It was only natural that Hezbollah would be upset at the parliamentary victory achieved by its March 14 rivals in Lebanon. The movement was shocked and speechless but the truth is that many of those who have watched Lebanon carefully over the past two years were themselves sceptical about the victory of the March 14 Alliance. These people thought that if the movement did win, it would do so by a very slight margin. Therefore, it comes as no surprise that the leader of Hezbollah’s parliamentary bloc Mohammad Raad or MP Hassan Fadlallah made contradictory statements after it became clear that the Future Movement, the Kataeb Party, the Progressive Socialist Party and the independents [that along with others make up the March 14 Alliance] were winning.
With a frown on his face, Mohammad Raad told Agence-France Press (AFP) that, “The crisis will continue unless the current majority decides to change its attitude.” He added a few more basic principles that the majority must abide by to overcome this crisis. He stated that the majority should either give guarantees or secure the obstructing third in the cabinet.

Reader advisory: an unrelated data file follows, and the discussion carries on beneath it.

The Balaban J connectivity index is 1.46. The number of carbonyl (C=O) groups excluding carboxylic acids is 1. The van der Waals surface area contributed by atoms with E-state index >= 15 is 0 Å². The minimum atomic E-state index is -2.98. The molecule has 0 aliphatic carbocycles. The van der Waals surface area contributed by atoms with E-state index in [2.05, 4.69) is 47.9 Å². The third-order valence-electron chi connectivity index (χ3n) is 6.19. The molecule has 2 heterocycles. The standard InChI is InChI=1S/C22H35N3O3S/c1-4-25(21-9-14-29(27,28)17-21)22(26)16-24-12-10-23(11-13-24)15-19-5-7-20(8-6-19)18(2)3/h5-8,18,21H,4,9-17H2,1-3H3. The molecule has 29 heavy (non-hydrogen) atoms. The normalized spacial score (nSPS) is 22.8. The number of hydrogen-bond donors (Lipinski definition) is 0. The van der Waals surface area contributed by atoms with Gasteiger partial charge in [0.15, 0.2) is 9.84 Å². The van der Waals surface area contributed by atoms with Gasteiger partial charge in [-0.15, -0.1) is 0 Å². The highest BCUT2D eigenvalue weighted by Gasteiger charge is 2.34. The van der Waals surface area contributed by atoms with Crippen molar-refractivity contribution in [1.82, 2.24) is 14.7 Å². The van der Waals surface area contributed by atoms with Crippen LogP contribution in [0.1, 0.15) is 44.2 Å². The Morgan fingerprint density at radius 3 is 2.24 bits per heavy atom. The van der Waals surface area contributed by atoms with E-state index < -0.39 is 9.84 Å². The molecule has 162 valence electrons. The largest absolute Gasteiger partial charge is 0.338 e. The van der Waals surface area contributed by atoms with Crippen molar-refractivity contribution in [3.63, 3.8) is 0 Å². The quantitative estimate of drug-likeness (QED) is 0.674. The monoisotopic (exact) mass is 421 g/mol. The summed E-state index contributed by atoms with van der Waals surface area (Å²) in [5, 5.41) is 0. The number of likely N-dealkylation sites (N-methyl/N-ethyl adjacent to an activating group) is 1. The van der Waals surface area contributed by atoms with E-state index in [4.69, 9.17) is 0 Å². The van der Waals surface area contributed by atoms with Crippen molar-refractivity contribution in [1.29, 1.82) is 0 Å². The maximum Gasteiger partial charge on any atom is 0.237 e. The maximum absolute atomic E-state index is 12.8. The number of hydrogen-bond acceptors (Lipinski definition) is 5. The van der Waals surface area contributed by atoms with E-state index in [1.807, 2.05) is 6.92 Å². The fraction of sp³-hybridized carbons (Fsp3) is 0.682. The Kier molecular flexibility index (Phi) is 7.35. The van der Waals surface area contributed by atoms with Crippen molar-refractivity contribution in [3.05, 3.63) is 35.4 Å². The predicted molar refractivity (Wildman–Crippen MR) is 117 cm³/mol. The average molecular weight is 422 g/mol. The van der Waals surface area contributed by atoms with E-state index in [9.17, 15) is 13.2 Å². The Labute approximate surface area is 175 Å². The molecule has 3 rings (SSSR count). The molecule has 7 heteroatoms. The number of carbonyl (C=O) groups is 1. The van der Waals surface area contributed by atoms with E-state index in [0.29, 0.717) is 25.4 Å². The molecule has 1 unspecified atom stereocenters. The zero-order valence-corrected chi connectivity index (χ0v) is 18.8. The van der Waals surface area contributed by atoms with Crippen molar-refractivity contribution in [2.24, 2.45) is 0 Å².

Raad went on to specify these guarantees: “The majority must commit not to question our role as a resistance party, the legitimacy of our weapons arsenal against the Zionist enemy and the fact that Israel is an enemy state and that those who work with it are not the most honourable of people.”
This is funny. Not a single Lebanese, politician or not, would say that agents working for Israel are honourable let alone the most honourable of people! This is more of a preachy demand than a political necessity or real guarantee!